Morningstar has filed with the Securities and Exchange Commission to launch its own its open-end investment company known as Morningstar Funds Trust, which will consist initially of nine subadvised mutual funds that will be available for financial advisors only, not for the retail public, through Morningstar Managed Portfolios.
The new funds will replace third-party funds currently held in Managed Portfolios, but still use outside fund managers, known as subadvisors.
“Instead of investing in third-party funds, the portfolios will invest in the Morningstar funds, which, in turn, will invest their assets in individual stocks, bonds and other securities that have been selected by third-party managers,” according to the SEC filing.
Morningstar says it is making the change to save costs “by removing a layer of costs embedded in the current fee structure,” to simplify the portfolios and how they’re managed – there will be nine funds instead of the current 15 to 25 – and to gain flexibility. It says it will be able to reduce the number of funds because each fund will have multiple managers.
“The impetus for launching the Morningstar funds is to lower the overall fees that these clients pay,” according to a Q&A statement that accompanied the SEC filing. It expects net fees will decline about 20% and hopes the funds will launch in the fourth quarter of this year.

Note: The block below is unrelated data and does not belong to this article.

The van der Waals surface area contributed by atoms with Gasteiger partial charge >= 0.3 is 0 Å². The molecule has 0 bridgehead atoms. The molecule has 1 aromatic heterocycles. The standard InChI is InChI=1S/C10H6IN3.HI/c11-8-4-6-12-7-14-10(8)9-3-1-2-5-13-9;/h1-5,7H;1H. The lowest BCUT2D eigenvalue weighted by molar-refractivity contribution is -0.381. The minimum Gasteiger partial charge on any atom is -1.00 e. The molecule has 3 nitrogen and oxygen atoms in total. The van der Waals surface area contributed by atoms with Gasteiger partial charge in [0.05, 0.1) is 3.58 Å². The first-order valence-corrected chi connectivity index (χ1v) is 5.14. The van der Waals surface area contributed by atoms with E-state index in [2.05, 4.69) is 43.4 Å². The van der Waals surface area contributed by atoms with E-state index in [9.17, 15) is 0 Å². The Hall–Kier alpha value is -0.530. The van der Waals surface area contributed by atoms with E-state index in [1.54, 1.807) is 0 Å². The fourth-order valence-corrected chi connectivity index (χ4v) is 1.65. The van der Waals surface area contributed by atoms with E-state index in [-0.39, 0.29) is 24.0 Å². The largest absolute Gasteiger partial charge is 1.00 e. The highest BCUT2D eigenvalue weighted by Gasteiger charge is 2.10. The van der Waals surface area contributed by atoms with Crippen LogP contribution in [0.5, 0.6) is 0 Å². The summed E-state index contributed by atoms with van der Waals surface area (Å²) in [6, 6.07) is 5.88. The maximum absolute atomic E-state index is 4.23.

Morningstar managers will be able “to express investment ideas and adjust positions as circumstances warrant,” according to the filing, which explains that Morningstar will be able to move money around more easily between subadvisors and invest in firms that don’t offer mutual funds.
The filing also notes that many of the funds available to advisors are expected to change but the underlying investment exposures should basically remain the same. Only those Managed Portfolios that use active mutual funds will be affected: Active/Passive Asset Allocation, Retirement Income, Multi-Asset Income and Absolute Return. Those portfolios that invest exclusively in ETFs or in individual stocks or securities will not be affected.
Morningstar Funds Trust will initially consist of nine funds: an unconstrained allocation fund, a defensive bond fund, total return bond fund and multi-sector bond fund plus funds covering these asset classes: U.S. equity and international equity, global income, alternative investments and municipal bonds. Jon L. Ten Haagen, founder and principal of the Ten Haagen Financial Group in Huntington, New York, says he’s “concerned” about how Morningstar will “promote its own fund family while being the overseeing body to run manager groups within other fund companies.